These blends are simply a loophole that companies use to avoid listing how much of each ingredient is in their supplement. This makes it easier for them to use smaller doses of effective (and more expensive) ingredients, while bulking it up with more ‘filler’ ingredients.

    As such, top-quality supplement brands simply do not use proprietary blends -- because they provide their ingredients in potent dosages, and want you to know it.

    Summary

    With an influx of supplement brands entering the fitness industry over the last few years, finding a good one has never been harder.

    Which is exactly why we decided to write this article.

    Using the tips outlined here, you can easily find those supplements that are worth the money, and those that aren't worth a cent -- and ultimately take your gains to the next level in the process.

  • The Most Cost-Effective Supplements On The Market

    There are so many different supplements on the market that it can become difficult to establish what you need, and what is nothing more than a luxury. A process that becomes inherently more complex when you start to factor money into the equation.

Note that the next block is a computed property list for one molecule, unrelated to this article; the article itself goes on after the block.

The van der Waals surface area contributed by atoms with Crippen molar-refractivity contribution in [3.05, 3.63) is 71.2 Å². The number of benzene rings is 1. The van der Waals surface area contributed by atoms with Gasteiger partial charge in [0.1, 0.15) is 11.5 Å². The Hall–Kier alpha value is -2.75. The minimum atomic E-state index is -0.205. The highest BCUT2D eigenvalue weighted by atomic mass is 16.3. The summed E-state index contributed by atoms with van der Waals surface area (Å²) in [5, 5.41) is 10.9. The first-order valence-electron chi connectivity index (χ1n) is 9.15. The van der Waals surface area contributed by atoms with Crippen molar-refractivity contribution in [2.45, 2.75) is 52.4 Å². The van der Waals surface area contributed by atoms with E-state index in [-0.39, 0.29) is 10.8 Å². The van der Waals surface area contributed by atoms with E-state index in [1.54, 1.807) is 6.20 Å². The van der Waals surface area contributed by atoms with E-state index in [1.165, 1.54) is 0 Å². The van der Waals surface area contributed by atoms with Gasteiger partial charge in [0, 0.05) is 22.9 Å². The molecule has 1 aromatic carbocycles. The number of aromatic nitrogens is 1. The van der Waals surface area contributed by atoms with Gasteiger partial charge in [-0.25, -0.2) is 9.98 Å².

Here at Amino Z we appreciate that not everyone has an abundance of spare cash to spend on supplements -- which is why we endeavor to provide top quality options at a very affordable price point.

    But even then, you cannot debate the fact that some supplements are simply more affordable than others.

    While there are a number of reasons as to why this might be the case, the biggest comes down to production costs. In short, some supplements are much more expensive to make than others -- and this cost is then passed onto consumers.

    With all this in mind, we wanted to highlight some of the most effective, and most affordable, supplements on the market. These are supplements that will cost you very little money, but have a huge impact on the results of your training.

    So, without further ado -- the three most cost-effective supplements on the market.

    1.   Creatine

    Creatine is a compound found naturally occurring in your body. Most of the creatine found in your body is stored within your muscle tissue, where it is then used during exercise to produce energy during short, high intensity, efforts.

    The kicker here is that the amount of energy you can produce using creatine is predicated on the amount that is stored within your muscles. Oh, and I should note that this amount is actually quite small -- which is exactly where creatine supplements enter the discussion.

    By increasing your creatine stores, they increase the amount of energy you can produce during exercise. In a gym training environment, this results in a few extra reps per set, or simply more weight on the bar for the same amount of reps [1].